Nancy Pelosi’s Taiwan Gamble Increases Risk in Asia


Taiwan Air Force jet fighters taxi on a runway Friday at an air base in Hsinchu, Taiwan. PHOTO: JOHNSON LAI/ASSOCIATED PRESS

Nancy Pelosi, the speaker of the U.S. House, has come and gone in Taiwan. In her wake have come missile flyovers, enough discussion to briefly crash China’s Twitter-like microblogging service Weibo, the largest Chinese military exercises near the Taiwan Strait in decades—and for those on the island, a surreal sense of life mostly going on.

Markets reacted strongly but not catastrophically. U.S. 10-year Treasury yields fell to a four-month low ahead of Mrs. Pelosi’s arrival as investors fled for safety—and then jumped back after her plane landed without incident. Taiwan’s main stock index, after a precipitous drop Tuesday, has since clawed back all that ground. Shares of Semiconductor Manufacturing International Corp., 981 7.06% China’s chip manufacturing national champion, which also dropped ahead of the visit, have gained 15% since her plane landed and China announced its military drills. The S&P Defense and Aerospace Select Index is up 9% since July 18, when news of Mrs. Pelosi’s planned trip first broke, outpacing the S&P 500’s 8% gain.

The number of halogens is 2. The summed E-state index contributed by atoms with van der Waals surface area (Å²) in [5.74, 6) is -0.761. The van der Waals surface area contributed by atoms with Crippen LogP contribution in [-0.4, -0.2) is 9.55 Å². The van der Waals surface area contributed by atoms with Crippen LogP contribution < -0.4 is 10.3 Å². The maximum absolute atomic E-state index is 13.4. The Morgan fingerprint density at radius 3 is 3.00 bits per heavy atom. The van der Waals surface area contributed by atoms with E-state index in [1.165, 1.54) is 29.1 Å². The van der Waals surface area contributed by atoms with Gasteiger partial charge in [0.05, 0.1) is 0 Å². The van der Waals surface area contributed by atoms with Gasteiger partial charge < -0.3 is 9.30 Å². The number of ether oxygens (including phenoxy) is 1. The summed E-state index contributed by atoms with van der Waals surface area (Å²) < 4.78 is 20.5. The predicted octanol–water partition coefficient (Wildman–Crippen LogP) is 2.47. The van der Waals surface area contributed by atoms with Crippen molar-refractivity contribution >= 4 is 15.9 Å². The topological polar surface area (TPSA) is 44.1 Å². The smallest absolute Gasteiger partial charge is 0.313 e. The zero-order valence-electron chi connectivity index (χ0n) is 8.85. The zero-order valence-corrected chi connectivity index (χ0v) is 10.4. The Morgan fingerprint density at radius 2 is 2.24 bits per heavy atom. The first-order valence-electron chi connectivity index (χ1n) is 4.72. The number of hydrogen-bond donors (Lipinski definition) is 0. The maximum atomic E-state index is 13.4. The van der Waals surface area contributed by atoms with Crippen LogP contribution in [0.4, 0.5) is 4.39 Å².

Source: wsj, Nathaniel Taplin

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